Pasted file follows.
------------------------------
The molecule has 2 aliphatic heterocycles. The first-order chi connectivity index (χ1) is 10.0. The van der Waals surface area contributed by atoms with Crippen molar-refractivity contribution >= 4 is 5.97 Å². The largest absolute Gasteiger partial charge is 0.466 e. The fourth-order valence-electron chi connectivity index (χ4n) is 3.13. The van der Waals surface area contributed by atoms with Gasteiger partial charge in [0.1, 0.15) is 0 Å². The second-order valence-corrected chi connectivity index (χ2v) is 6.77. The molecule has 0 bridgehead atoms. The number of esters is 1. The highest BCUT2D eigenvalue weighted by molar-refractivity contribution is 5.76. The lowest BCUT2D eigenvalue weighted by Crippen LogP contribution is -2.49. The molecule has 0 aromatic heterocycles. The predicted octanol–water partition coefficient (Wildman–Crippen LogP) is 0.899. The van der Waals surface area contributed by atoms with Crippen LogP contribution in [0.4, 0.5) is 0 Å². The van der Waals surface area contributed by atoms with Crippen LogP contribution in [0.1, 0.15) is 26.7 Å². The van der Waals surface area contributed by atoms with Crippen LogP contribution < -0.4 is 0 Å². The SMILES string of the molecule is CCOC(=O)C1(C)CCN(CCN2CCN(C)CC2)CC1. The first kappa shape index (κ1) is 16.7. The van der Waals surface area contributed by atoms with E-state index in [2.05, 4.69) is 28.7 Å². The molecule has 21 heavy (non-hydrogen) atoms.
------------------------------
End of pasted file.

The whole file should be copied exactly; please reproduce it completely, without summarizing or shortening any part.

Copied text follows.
The molecule has 2 aliphatic heterocycles. The first-order chi connectivity index (χ1) is 10.0. The van der Waals surface area contributed by atoms with Crippen molar-refractivity contribution >= 4 is 5.97 Å². The largest absolute Gasteiger partial charge is 0.466 e. The fourth-order valence-electron chi connectivity index (χ4n) is 3.13. The van der Waals surface area contributed by atoms with Gasteiger partial charge in [0.1, 0.15) is 0 Å². The second-order valence-corrected chi connectivity index (χ2v) is 6.77. The molecule has 0 bridgehead atoms. The number of esters is 1. The highest BCUT2D eigenvalue weighted by molar-refractivity contribution is 5.76. The lowest BCUT2D eigenvalue weighted by Crippen LogP contribution is -2.49. The molecule has 0 aromatic heterocycles. The predicted octanol–water partition coefficient (Wildman–Crippen LogP) is 0.899. The van der Waals surface area contributed by atoms with Crippen LogP contribution in [0.4, 0.5) is 0 Å². The van der Waals surface area contributed by atoms with Crippen LogP contribution in [0.1, 0.15) is 26.7 Å². The van der Waals surface area contributed by atoms with Crippen LogP contribution < -0.4 is 0 Å². The SMILES string of the molecule is CCOC(=O)C1(C)CCN(CCN2CCN(C)CC2)CC1. The first kappa shape index (κ1) is 16.7. The van der Waals surface area contributed by atoms with E-state index in [2.05, 4.69) is 28.7 Å². The molecule has 21 heavy (non-hydrogen) atoms.